Whatever happened to the simple things in life?
And I must say I do not get very much help on this part, especially from the Gracious Mistress of the Parsonage. Her idea of keeping it simple is not telling me everything.
This past week I think she went a little too far.
It was Saturday night and I was preparing for my weekly bath. I had assembled all the necessary equipment: my rubber ducky, my reading glasses and the book I was reading at the time. There is nothing more relaxing to me than a hot, bubbly bath with a good book.
Eventually, I put my book up and began the ritual of taking a bath. I reached for the bar of soap and it felt a little different then I had remembered from the week before. It felt as though it had been rolled in gravelly dirt.
Wanting to know what the problem was, I called to my wife.
“What‚Äôs wrong with the soap?”
She then came into the bathroom and said, “There‚Äôs nothing wrong with the soap.”
“But it feels different,” I complained.
“That‚Äôs because it‚Äôs oatmeal soap,” she explained.
“Oatmeal soap? What do you mean, oatmeal soap?”
“It‚Äôs a new soap I found at the Bath and Body store. It‚Äôs something new. It‚Äôs good for you, use it.”
I immediately began to search my mind (I almost got lost in the process) for information concerning oatmeal. I knew, for example, that oatmeal was a food. I like a bowl of hot oatmeal in the morning with sliced bananas. And oatmeal raisin cookies go perfect with a nice hot cup of coffee. However, I could not find any information in my brain collaborating the fact that you can wash with oatmeal.
I looked at the bar of oatmeal soap and did not know if I should wash with it or eat it. And, where do you put the sliced bananas?
To make matters worse, if that could be possible, I discovered in the bathtub a new bottle of shampoo. It was called Sweet Apple Shampoo. There is nothing like a fruity-tooty bubble bath to bring out the manly spirit in a person.
I did not know if I should dry off and be put into the refrigerator.
This incident only illustrated to me the fact that we live in a very complicated world. Somebody comes up with some simple idea that is a good idea. However, the real money goes to the person who can take that simple idea and complicate it beyond all recognition.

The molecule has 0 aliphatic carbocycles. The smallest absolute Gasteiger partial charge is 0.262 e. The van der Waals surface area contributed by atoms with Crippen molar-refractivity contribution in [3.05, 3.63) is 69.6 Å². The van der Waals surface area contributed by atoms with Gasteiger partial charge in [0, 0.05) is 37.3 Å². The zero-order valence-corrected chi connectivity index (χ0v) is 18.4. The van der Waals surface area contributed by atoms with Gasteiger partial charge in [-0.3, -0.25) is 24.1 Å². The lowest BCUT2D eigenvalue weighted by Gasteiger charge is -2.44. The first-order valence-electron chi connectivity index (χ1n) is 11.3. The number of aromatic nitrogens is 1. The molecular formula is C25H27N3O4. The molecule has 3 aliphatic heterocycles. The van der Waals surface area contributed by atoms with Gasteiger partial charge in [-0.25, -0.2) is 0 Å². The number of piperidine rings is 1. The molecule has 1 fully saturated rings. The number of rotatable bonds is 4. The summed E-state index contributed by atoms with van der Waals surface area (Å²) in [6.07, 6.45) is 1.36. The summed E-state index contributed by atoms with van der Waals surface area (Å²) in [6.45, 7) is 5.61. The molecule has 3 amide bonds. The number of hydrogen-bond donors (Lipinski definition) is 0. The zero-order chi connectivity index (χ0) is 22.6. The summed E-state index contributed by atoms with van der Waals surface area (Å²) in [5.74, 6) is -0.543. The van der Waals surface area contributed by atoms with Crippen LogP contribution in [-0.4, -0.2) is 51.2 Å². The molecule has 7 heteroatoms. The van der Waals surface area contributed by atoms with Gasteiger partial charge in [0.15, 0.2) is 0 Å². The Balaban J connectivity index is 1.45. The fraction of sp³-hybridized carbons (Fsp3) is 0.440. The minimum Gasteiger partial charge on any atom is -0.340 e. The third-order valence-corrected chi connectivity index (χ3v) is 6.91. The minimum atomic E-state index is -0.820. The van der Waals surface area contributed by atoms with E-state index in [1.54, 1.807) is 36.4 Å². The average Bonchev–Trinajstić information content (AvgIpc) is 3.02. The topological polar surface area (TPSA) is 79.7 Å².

“There ain‚Äôt nothing simple anymore,” my grandfather used to say. And he‚Äôs been dead for 30 years. What would he say today?
For example, take your common, everyday telephone. The telephone is no longer a phone but rather a full communication system. You can do everything on your cell phone.
I tried to buy a new cell phone recently and found it rather difficult. The salesperson was telling me all of the features of this new cell phone.
“All I want is to be able to phone my wife when I‚Äôm away from the house.”
The salesperson didn‚Äôt seem to get that fact into his head. For some reason he seemed to think I was so important I needed all of the features of the latest cell phone.
Do you know I could not find a cell phone that just was a phone.
I remember the days when the telephone was a party system. What parties we used to have. Each person on that party phone line had a certain ring. I still remember ours. It was two rings. Of course, whenever the phone rang everybody on the party line knew who was getting a call and felt complete liberty in joining in.
Not just telephones but also everything else has been complicated for us. A watch is no longer a watch, but rather a timepiece that does everything but tell time. I saw one that was also a cell phone.
Now, I need a cell phone to find out what time it is and I need a watch to make a phone call. While I‚Äôm on the subject, try to find a phone booth in the neighborhood. The absence of the neighborhood phone booth may explain the rise in crime. Where in the world does Clark Kent change into his Superman suit?
Then there is coffee. On a recent trip, I had to use the services of our friendly airline, which necessitated spending time in airports, which is as close to purgatory as a person can get without dying. I tried to find a plain cup of coffee. Everywhere I went they had everything but plain coffee. The coffee had been flavored with everything from vanilla to pineapples and a few ingredients I could not pronounce.
No wonder so many elderly people go senile. It‚Äôs the only sane thing to do in such a complicated world.
Where, oh where have the simple things in life gone?
Only one place remains simple for me. That is the Bible. It is not hard understanding what Jesus meant. “Jesus saith unto him,¬†I am the way, the truth, and the life: no man cometh unto the Father, but by me.” John 14:6 (KJV).
As far as I‚Äôm concerned, nothing is complicated about trusting Jesus.
Rev. James L. Snyder is pastor of the Family of God Fellowship in Ocala, Fla. He lives with his wife, Martha, in Silver Springs Shores. Call him at (866) 552-2543 or e-mail firstname.lastname@example.org. His web site is www.jamessnyderministries.com.